While the industrial designers had their hearts set on a sleek and aesthetically pleasing piece of hardware, mechanical engineers are more focused on the realities of manufacturing.

Pyramid Flipper

Going shopping

After settling on a design is when the manufacturer moves on to sourcing an extensive list of components from a manufacturing partner.

In the Pyramid Flipper's case, this means around 2,000 parts. That's a lot of moving parts, and the hardest thing to crack is where all of these puzzle pieces come from.

"Let's say that out of these 2,000 components, 900 components are really easy to find, but then around 10 or 15 components are really tough to get,," Karatsevidis explained. "Basically, that is where our team has been working [for] much more than just two weeks, we started almost half a year before that."

"Go to the store and get any components you want to get. In reality it's the complete opposite."

"Most people, they think that building a great tablet or smartphone is the same as building a great performance PC," he says. "You just go to the store and get any components you want to get. In reality it's the complete opposite."

Unlike going on Newegg and prepping your own beastly rig, no one wants to sell components to a tablet manufacturer en masse. They have to make sure there's an economic return already secured, and for startups this can be a strenuous task.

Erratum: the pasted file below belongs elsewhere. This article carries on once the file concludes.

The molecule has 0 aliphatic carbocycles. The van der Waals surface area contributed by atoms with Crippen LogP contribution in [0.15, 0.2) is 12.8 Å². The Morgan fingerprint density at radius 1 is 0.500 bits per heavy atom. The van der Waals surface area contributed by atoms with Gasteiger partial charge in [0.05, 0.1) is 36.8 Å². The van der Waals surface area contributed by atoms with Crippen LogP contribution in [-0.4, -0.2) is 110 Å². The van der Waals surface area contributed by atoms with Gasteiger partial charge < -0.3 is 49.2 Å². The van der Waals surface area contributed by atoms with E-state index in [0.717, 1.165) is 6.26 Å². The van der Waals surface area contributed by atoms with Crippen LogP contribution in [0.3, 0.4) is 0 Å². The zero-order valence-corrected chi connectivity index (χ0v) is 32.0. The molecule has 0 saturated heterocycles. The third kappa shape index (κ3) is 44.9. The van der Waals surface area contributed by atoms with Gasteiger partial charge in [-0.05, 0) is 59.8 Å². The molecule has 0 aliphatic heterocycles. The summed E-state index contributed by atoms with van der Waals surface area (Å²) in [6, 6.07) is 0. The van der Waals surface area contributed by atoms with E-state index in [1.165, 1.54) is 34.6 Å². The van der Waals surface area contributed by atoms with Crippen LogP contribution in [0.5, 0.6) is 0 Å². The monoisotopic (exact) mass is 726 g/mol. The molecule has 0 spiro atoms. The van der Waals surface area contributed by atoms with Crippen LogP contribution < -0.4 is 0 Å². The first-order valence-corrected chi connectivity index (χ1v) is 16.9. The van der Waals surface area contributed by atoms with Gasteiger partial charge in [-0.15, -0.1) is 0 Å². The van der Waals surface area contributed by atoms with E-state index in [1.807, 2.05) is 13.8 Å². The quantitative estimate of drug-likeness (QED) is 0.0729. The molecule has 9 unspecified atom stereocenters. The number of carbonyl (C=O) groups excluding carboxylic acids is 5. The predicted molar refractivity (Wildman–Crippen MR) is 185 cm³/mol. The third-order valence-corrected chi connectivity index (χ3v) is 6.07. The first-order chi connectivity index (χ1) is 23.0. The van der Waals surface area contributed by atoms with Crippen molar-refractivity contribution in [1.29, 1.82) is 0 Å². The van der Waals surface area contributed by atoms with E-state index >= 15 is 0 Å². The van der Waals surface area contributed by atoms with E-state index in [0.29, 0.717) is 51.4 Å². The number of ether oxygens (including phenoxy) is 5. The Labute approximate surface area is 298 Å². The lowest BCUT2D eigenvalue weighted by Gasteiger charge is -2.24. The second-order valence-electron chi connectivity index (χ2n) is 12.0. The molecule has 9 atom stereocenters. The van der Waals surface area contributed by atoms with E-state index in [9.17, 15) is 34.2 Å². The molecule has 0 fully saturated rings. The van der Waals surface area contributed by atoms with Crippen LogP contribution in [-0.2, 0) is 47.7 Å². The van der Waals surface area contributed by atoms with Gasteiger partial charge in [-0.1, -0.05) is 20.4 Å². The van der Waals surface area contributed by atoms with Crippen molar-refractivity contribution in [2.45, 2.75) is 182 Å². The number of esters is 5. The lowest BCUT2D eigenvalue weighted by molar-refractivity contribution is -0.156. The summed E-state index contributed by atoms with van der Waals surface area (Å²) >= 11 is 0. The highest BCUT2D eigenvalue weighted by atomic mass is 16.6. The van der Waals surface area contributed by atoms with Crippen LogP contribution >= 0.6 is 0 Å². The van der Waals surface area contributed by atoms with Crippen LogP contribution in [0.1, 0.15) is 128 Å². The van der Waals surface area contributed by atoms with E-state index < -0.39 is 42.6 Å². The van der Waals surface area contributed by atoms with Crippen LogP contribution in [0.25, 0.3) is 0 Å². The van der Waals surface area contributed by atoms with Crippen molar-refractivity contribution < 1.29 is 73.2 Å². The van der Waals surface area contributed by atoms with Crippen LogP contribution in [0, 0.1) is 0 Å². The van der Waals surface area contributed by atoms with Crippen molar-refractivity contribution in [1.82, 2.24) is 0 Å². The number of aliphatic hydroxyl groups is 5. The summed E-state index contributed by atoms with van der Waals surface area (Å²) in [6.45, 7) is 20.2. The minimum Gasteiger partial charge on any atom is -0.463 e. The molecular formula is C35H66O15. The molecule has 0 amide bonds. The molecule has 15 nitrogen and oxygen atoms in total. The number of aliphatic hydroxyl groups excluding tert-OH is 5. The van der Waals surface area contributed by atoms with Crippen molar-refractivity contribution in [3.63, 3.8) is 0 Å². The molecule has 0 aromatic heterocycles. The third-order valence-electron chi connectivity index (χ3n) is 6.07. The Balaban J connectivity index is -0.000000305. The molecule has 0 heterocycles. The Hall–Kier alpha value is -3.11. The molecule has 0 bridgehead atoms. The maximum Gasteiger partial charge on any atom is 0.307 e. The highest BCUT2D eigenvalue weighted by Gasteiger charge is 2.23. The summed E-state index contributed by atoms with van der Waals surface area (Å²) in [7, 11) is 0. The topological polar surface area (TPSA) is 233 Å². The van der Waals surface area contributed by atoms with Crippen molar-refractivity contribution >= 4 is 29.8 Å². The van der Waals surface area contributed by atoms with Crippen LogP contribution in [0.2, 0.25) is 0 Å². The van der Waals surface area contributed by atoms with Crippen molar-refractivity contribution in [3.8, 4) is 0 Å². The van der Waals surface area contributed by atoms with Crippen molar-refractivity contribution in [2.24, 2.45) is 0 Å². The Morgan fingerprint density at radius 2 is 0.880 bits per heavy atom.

Rather than paying for everything upfront, which would be next to impossible for anyone running a smart business, the manufacturer has to convince the parts sellers that they're worth considering as partners. Failing to accomplish this, because of the current state of the components industry, could lead a company to start clutching at straws.

Pyramid Flipper

"This components industry," Karatsevidis said, "I would say it's actually quite monopolized in some sense. For example, [for] LCD suppliers, there are only five big ones in the world. And, out of those five, there are only two -- Samsung and LG – that provide high quality screens for tablets and laptops."

With companies as large as Samsung and LG running the whole game, it's not easy to get their approval without the promise of pushing millions and millions of devices out the door come release time. As Karatsevidis puts it, "It's really hard if you're below half a million devices a year to get the 80 components you want."

Luckily, thanks to a unique crowdsourcing model, Eve-Tech was able to meet with both Samsung and LG to get exactly the screen the community asked for. Giving companies the proof of demand assuredly allowed the company to finalize the deal.

Unfortunately, the Eve-Tech showrunner informed us that this was a rarity among PC and tablet makers.

"Typically that's something that almost never happens, even with the appropriate credentials," he says.

Gabe Carey
Gabe has been writing about video games and technology since he was 16 years old. Currently serving as a Contributing Editor & Producer for TechRadar, where he keeps articles fresh and up to date on the reg, you may recognize his byline from Digital Trends, TechSpot and Kotaku UK. He can't tell if his adoration of Sonic the Hedgehog is genuine or ironic anymore.